|City/Town: • Booneville|
|Location Class: • Commercial • Theater|
|Built: • 1947 | Abandoned: • 2011|
|Status: • Abandoned • For Sale|
|Photojournalist: • Tara Espinoza|
My friend and I had begged her mom to take us to the theater. We did not know what movie was playing, nor did we care; we were bored, and choices of activities were limited. Her mom dropped us off, and we bought pickle juice for a quarter. I didn’t know “Rio” would be the last movie I saw in my hometown theater.
Savage Theater History
Opening on May 20, 1947, the Savage Theater was once the lifeline of Booneville, Arkansas. Through the decades, it has been passed down through several owners until the curtains closed in September 2011.
The theater was originally owned by E.W. Savage and could seat 520 people and (offered viewers) one screen. Savage sold the building in 1968 to Frank and Elise Patterson.
In June 1973, a fire started in the screen area of the theater, causing it to close for six months for renovations.
After the renovations were completed, the Pattersons sold it to John and Mabel McNutt in 1974. Their son Robert McNutt began running the theater in 1978 and kept it until 2011.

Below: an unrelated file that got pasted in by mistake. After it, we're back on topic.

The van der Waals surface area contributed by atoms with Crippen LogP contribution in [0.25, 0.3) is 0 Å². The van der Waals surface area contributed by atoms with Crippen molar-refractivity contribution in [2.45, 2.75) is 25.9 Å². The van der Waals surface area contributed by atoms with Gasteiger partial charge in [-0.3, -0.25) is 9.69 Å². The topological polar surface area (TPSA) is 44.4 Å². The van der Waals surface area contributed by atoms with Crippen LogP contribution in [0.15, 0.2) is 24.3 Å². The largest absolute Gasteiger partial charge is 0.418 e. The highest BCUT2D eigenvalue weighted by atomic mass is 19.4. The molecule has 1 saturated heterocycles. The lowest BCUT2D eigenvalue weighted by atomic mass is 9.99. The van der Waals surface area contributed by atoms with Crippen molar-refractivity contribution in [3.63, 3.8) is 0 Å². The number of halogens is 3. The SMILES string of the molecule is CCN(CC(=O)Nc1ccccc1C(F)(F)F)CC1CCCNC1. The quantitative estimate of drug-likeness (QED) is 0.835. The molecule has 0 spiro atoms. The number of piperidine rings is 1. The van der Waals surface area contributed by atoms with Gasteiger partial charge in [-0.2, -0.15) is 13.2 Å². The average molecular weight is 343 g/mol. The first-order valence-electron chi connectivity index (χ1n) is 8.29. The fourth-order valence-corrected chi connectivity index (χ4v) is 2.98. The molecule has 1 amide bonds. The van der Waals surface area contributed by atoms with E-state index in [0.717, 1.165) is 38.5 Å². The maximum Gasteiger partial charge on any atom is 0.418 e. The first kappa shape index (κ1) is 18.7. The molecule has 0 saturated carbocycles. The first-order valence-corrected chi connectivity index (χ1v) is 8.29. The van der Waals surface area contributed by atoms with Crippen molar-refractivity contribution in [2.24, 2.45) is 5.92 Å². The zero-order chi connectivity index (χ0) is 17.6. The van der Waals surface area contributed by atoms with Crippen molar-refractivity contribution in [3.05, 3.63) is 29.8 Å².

The goal was to renovate the theater during the football season (when attendance was low due to games). However, as the economy went down, so did attendance; another hit to the building was the movie industry converting from film to digital.
The theater would soon become a money pit with little support from the community; it has been left in ruins.
It was resold in December 2020 to Roderick and Mandy Lovan, who hoped to reopen the theater after purchasing multiple buildings downtown.
Their goal was to convert the building into three screens with 100 to 120 seats per screen. This would come with a seven-figure price tag. They also wanted to expand the concessions into the building next door and create one massive lobby before walking into the screening room.
However, the Savage Theater is up for sale again, and with each day that passes, the building crumbles a little more.
The Lovans are selling the building due to the lack of community support and funds. The building is on the National Register of Historic Places and continues to be a reminder of what once was.
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